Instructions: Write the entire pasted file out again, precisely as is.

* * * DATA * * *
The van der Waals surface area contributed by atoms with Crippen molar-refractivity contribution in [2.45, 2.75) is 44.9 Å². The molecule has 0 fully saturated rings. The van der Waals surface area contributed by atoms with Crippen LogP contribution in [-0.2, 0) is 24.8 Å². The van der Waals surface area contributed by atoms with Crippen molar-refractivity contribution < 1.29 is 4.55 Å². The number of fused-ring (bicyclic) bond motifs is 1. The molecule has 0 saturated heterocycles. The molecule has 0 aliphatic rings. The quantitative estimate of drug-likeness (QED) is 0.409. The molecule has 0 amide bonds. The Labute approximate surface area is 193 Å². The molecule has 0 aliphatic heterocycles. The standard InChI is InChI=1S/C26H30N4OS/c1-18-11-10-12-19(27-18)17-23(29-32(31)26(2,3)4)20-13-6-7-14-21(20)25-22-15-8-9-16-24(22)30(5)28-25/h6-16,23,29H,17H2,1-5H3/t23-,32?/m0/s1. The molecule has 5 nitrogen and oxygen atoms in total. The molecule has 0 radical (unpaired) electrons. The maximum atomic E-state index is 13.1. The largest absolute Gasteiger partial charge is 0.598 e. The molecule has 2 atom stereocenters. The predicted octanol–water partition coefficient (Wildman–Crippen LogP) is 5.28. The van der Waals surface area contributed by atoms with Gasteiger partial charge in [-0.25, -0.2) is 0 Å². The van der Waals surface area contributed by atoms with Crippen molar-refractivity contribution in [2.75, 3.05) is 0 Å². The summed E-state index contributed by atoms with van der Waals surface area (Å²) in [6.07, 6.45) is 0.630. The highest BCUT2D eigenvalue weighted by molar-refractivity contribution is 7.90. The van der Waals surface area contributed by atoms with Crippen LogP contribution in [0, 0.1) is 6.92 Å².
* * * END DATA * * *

The van der Waals surface area contributed by atoms with Crippen molar-refractivity contribution in [2.45, 2.75) is 44.9 Å². The molecule has 0 fully saturated rings. The van der Waals surface area contributed by atoms with Crippen LogP contribution in [-0.2, 0) is 24.8 Å². The van der Waals surface area contributed by atoms with Crippen molar-refractivity contribution < 1.29 is 4.55 Å². The number of fused-ring (bicyclic) bond motifs is 1. The molecule has 0 saturated heterocycles. The molecule has 0 aliphatic rings. The quantitative estimate of drug-likeness (QED) is 0.409. The molecule has 0 amide bonds. The Labute approximate surface area is 193 Å². The molecule has 0 aliphatic heterocycles. The standard InChI is InChI=1S/C26H30N4OS/c1-18-11-10-12-19(27-18)17-23(29-32(31)26(2,3)4)20-13-6-7-14-21(20)25-22-15-8-9-16-24(22)30(5)28-25/h6-16,23,29H,17H2,1-5H3/t23-,32?/m0/s1. The molecule has 5 nitrogen and oxygen atoms in total. The molecule has 0 radical (unpaired) electrons. The maximum atomic E-state index is 13.1. The largest absolute Gasteiger partial charge is 0.598 e. The molecule has 2 atom stereocenters. The predicted octanol–water partition coefficient (Wildman–Crippen LogP) is 5.28. The van der Waals surface area contributed by atoms with Gasteiger partial charge in [-0.25, -0.2) is 0 Å². The van der Waals surface area contributed by atoms with Crippen molar-refractivity contribution in [2.75, 3.05) is 0 Å². The summed E-state index contributed by atoms with van der Waals surface area (Å²) in [6.07, 6.45) is 0.630. The highest BCUT2D eigenvalue weighted by molar-refractivity contribution is 7.90. The van der Waals surface area contributed by atoms with Crippen LogP contribution in [0, 0.1) is 6.92 Å².